‘She was the most beautiful pink all over. She even smelled pink. That sounds weird. I can’t describe it, that little, pink, baby smell. The first time her little eyes focused on me and her fingers reached out, I was someone new. She had me.’
Lorelai Gilmore on baby Rory, S4: E7 The Festival of Living Art, 29.20
Calliope in the labour ward
she who has no love for women
married and housekeeping
now the bird notes begin
in the blood in the June morning
look how these ladies are
as little squeamish as
men in a great war
have come into their bodies
as their brain dwindles to
the silver circle on
eyelids under sun
and time opens
pain in the shallows to wave up and over them
grunting in gas and air
they sail to a
darkness without self
where no will reaches
in that abandon less
bleak as a goddess
Published in Lines of Life, 101 Poems by 101 Women, Edited by Germaine Greer, 2006, p170, Bookmarque Ltd, Croydon.
I read the blog post, ‘Rebirth: What we don’t say,’ by The Sage Mama before I had kids, and it meant something to me even then. Here are some beautiful excerpts.
‘My heart was cracked – shattered really and there would be no repairing it. The love that stretched and tore and suckled and broke my sleep was one so profound that nothing could have prepared me for it… The yellow from the canvas of day bled all over the black watercolour of night and time became nothing… I was lost in the curves of my children’ wrists and in the folds of their necks, their startling cries that made me start inaudibly and sent my heart flitting in my chest like a desperate butterfly… When I did get back to me, I was gone. This is the thing women don’t tell each other about motherhood. That you will not see anything the way you used to see it, you will never hear language the way you used to hear it, music, colour, photos, friends, family, career path – nothing came through my transition to motherhood unexamined. Least of all myself.’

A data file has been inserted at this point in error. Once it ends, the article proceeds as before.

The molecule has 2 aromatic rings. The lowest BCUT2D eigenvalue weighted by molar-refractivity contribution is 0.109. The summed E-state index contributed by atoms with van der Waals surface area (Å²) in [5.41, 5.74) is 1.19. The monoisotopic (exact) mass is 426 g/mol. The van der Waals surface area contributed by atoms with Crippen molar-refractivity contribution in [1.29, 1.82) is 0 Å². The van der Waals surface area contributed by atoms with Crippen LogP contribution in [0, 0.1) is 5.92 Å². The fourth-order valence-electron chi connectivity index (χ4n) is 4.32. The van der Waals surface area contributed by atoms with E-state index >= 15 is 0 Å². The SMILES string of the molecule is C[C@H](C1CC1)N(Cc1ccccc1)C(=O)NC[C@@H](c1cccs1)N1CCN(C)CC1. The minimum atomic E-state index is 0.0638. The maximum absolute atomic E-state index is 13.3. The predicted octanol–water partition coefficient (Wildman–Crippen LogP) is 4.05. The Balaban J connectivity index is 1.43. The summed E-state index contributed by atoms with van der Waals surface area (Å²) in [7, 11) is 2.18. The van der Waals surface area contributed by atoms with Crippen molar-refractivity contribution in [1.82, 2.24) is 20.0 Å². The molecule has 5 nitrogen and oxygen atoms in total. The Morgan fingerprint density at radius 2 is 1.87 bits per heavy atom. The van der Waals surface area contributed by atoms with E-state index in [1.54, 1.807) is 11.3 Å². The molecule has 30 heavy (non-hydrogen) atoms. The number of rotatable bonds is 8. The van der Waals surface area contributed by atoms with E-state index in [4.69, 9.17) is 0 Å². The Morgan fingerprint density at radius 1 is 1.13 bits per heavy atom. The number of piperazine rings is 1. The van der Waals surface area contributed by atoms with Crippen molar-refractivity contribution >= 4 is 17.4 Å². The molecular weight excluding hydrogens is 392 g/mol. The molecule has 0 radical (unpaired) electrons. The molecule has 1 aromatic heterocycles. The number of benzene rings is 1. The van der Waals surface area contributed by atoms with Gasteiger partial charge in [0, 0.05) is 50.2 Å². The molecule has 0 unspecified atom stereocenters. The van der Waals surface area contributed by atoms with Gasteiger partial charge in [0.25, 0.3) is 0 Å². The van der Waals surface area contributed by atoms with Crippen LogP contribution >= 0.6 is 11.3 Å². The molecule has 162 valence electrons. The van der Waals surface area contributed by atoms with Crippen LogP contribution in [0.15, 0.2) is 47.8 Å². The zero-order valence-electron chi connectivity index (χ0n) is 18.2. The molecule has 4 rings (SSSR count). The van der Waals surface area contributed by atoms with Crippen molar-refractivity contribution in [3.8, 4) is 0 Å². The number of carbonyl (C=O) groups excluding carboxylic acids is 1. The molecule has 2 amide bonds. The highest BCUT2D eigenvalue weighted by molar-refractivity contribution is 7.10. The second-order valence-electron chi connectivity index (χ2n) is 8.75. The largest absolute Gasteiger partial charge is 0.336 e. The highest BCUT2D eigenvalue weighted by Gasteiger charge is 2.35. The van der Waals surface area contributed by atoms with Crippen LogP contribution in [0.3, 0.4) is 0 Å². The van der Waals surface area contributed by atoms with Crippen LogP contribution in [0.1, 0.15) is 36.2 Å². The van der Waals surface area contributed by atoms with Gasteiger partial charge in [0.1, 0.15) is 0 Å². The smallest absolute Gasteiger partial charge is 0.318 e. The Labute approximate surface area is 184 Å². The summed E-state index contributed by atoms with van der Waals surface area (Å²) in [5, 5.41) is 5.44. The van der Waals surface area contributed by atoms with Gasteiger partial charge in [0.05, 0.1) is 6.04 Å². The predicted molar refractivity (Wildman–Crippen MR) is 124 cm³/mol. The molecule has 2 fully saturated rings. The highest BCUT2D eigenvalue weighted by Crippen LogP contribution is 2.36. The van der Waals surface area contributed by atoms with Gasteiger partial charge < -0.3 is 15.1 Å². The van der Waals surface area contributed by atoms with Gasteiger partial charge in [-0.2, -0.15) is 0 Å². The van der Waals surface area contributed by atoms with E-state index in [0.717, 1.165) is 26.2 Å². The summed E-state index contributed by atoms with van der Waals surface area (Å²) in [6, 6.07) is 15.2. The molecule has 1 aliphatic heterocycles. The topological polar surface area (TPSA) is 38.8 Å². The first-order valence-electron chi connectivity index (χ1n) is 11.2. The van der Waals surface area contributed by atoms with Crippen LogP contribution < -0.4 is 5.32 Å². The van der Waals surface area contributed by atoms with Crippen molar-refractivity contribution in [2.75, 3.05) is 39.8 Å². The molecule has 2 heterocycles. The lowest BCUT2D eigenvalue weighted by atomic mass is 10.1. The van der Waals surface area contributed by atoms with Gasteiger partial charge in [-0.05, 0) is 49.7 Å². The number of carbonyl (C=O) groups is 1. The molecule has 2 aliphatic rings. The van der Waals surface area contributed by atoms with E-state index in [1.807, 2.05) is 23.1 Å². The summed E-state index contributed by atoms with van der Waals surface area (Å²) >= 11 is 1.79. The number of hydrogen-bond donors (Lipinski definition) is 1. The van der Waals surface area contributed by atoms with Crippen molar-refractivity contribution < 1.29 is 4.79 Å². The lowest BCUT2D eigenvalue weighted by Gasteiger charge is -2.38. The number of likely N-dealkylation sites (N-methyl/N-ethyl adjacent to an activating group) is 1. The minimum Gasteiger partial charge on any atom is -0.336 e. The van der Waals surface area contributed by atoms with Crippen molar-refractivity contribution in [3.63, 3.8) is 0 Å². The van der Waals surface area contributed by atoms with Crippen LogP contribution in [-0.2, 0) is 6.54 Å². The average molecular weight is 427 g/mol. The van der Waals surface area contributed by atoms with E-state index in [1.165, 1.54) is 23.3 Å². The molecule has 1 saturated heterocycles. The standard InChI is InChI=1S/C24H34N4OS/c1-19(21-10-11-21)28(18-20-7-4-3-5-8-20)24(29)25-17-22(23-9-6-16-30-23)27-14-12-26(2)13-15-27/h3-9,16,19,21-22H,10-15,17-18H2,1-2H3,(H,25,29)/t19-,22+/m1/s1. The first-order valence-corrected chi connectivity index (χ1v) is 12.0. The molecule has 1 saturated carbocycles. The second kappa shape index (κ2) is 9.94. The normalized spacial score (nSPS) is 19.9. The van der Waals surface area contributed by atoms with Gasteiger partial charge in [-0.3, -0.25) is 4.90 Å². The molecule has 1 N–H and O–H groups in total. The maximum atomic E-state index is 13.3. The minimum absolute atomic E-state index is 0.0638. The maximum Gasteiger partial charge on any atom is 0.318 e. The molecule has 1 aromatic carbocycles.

In my case the change has been for the better. Each meaning in my life is deeper now. The full post is here.
This post comes from something I saw on @sleeplovegrow’s Instagram account.
She wrote, ‘It has taken some years to realise that every minute I spend with my kids is an opportunity – to teach, to learn, to love and to build a firm foundation that will help them one day build their own strong families’.
Even though my children are only small, sometimes I already feel sad about the thought of them growing up and leaving home. But I find some solace in this, imagining my children building their own families and the circle of life continuing.
From the nuanced and delicate short story by Alex O’Sullivan, Nothing for Dinner. I think she does a good job at capturing the experience of drudgery and importance motherhood can be. It’s really quite subtle. The following is a couple of little excerpts I’ve pulled out.
‘She felt like she was living in a kind of grey zone, the world had lost its sharpness of edges, everything was blurred…..She knew what people meant now when they talked about getting through something. Somehow, she had to get through this lifetime of dinners and dishes. In between the getting through was the filling in…..She felt like she was a stretched elastic band, unable to snap back. She had let the idea of a proper family stretch away from her. She had felt her husband pulling away, staying out later and later at the office, and she had just let him stretch the band, longer and longer until it could never snap back, and so he had gone. In a way she could understand it, if you had the chance to go, before you become a useless, broken rubber band like the person you are living with who has no energy for you anymore.’
The full story is published on Feminartsy, here.